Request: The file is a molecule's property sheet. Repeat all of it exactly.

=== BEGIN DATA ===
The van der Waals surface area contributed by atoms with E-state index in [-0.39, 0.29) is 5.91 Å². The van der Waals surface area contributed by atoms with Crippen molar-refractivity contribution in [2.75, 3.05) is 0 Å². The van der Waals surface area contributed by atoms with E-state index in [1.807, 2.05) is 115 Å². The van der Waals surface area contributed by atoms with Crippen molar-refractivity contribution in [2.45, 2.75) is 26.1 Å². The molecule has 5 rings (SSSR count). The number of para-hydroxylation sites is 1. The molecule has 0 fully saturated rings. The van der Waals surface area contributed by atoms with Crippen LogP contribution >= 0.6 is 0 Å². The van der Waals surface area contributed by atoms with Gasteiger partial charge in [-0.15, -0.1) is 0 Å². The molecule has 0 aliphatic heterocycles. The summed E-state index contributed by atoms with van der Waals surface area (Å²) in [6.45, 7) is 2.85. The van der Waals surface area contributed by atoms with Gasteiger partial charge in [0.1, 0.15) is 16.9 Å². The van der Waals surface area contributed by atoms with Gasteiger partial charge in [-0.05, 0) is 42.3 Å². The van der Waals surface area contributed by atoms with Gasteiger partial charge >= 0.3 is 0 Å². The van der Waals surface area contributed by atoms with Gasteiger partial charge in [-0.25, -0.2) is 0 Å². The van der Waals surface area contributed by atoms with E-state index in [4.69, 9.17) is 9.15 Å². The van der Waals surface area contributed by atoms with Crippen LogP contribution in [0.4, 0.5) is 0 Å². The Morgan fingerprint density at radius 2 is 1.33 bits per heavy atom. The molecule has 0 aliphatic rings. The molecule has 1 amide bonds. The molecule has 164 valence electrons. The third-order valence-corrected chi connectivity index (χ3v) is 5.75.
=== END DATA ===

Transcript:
The van der Waals surface area contributed by atoms with E-state index in [-0.39, 0.29) is 5.91 Å². The van der Waals surface area contributed by atoms with Crippen molar-refractivity contribution in [2.75, 3.05) is 0 Å². The van der Waals surface area contributed by atoms with E-state index in [1.807, 2.05) is 115 Å². The van der Waals surface area contributed by atoms with Crippen molar-refractivity contribution in [2.45, 2.75) is 26.1 Å². The molecule has 5 rings (SSSR count). The number of para-hydroxylation sites is 1. The molecule has 0 fully saturated rings. The van der Waals surface area contributed by atoms with Crippen LogP contribution >= 0.6 is 0 Å². The van der Waals surface area contributed by atoms with Gasteiger partial charge in [-0.15, -0.1) is 0 Å². The molecule has 0 aliphatic heterocycles. The summed E-state index contributed by atoms with van der Waals surface area (Å²) in [6.45, 7) is 2.85. The van der Waals surface area contributed by atoms with Gasteiger partial charge in [0.1, 0.15) is 16.9 Å². The van der Waals surface area contributed by atoms with Gasteiger partial charge in [-0.05, 0) is 42.3 Å². The van der Waals surface area contributed by atoms with Gasteiger partial charge >= 0.3 is 0 Å². The van der Waals surface area contributed by atoms with Gasteiger partial charge in [-0.25, -0.2) is 0 Å². The van der Waals surface area contributed by atoms with E-state index in [4.69, 9.17) is 9.15 Å². The van der Waals surface area contributed by atoms with Crippen LogP contribution in [0.4, 0.5) is 0 Å². The Morgan fingerprint density at radius 2 is 1.33 bits per heavy atom. The molecule has 0 aliphatic rings. The molecule has 1 amide bonds. The molecule has 164 valence electrons. The third-order valence-corrected chi connectivity index (χ3v) is 5.75.